Collective Intelligence in Action

taking kids out of school

School systems often point to families like mine as examples. We prioritized outdoor play, read aloud daily, took our kids to museums, did chores together, and had a family dinner every night. Still, school didn’t really work for my kids. Our five-year-old could read well but still had to complete endless pre-reading worksheets along with his kindergarten class; our eight-year-old’s teacher kept insisting he be medicated for ADHD symptoms we never saw at home; our eleven-year-old was expected to do grade-level busywork although she tested at high school and college levels; our teen was bored by AP classes and hassled by bullies at school.

I dug in, unwilling to give up. How else, I reasoned, can institutions evolve without people pressing for changes from within? Ever since my first child entered school I’d headed PTA committees, volunteered in classrooms, and participated in fund-raisers hoping to effect some of those changes.

Sure, there were a few parents who weren’t fond of my gentle rabble rousing. I never quite shook the negative impression some people had of me as that mom who changed the yearly ritual of first grade hot dog night to first grade popcorn night, or as the one who turned down free Sea World field trips for my kids because I didn’t want them to learn about marine mammals as captive performers.

But all of us parents grumbled in solidarity; united in misery over so many tests, so much homework, so little play. It wasn’t lost on us that we were railing against the very structures that we also “had” to enforce if our kids were to succeed in school. These were overwhelming constraints indeed, many tied to big money.

Corporate influence was present everywhere. Free nutritional posters sent by candy manufacturers on cafeteria walls; software offered by petrochemical companies for science classes; math materials provided by credit card companies. Channel One beamed commercials along with daily snippets of news wrapped in PR-speak.

Parents felt helpless to stem this tide. So did teachers and administrators, who insisted they couldn’t turn down free resources when budgets were so tight. (They’re right. Overall funding for schools nationwide has dropped from 2008 to today due to state and local austerity measures.)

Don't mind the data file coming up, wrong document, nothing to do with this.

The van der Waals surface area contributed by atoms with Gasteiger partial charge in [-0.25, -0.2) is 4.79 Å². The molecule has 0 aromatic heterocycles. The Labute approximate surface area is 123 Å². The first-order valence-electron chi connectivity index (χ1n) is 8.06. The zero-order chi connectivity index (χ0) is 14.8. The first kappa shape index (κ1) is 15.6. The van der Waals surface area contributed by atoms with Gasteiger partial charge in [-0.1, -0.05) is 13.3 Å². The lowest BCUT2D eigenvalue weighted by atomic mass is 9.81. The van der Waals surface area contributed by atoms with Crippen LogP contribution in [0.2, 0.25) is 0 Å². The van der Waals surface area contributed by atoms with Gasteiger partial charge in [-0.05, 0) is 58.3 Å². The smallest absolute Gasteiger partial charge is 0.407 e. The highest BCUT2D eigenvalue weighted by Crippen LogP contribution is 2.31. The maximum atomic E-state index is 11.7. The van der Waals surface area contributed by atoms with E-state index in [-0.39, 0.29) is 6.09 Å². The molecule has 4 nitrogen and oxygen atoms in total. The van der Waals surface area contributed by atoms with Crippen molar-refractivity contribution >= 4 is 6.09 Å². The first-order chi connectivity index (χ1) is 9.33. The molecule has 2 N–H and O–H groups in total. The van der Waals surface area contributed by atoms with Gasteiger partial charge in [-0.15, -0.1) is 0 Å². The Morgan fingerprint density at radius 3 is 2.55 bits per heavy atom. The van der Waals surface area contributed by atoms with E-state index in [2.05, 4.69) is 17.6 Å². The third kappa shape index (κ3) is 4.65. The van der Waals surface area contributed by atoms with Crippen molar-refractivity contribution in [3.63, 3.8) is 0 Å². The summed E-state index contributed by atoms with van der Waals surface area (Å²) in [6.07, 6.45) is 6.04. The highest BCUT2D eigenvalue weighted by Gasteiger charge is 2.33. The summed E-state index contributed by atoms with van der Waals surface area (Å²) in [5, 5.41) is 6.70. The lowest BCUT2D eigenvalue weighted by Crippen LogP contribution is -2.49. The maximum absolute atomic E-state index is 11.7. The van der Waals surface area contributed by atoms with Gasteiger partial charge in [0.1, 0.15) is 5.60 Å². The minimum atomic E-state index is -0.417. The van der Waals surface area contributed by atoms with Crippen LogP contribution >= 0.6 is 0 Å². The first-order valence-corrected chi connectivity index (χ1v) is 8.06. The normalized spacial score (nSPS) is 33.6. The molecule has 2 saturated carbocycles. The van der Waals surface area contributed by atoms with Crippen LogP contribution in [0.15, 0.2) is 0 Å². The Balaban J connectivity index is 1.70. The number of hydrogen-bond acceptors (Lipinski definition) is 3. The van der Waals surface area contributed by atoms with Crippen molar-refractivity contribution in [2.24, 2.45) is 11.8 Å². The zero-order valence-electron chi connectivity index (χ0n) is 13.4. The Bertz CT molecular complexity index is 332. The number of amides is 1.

For several years I volunteered as the parent liaison with the district’s food service contractor, but this private company was so focused on profits that fresh produce meant little more than mealy apples, shredded lettuce, and tasteless baby carrots. All my efforts simply resulted in a wider variety of similarly unappealing offerings. When parents demanded that the school stop allowing the sale of chips, ice cream bars, and candy at lunch time the company threatened to back out of their contract altogether. And our offer to develop a school vegetable garden? Turned down. No extra time in the academic calendar for kids to get involved.

Add to that the effect of big money on local schools:

  • Over 20 million dollars are spent on lobbying by the world’s four largest education corporations to sway policies toward ever more student assessment, effectively trapping students and teachers in a testing mill that steers several billion taxpayer dollars back into those companies.
  • Extraordinary profits are made on grading software, data tracking, e-schooling, for-profit charter schools, even GED testing and teacher licensing exams. That’s pretty much how we’ve gotten to our current test-crazed educational system.
  • Decades of standardizing and testing has demoralized teachers, stressed students and families, and dropped public opinion of schools so low that it’s easy for hedge fund managers, education corporations, and other private interests to steer ever more taxpayer dollars into for-profit charters and cyber schools,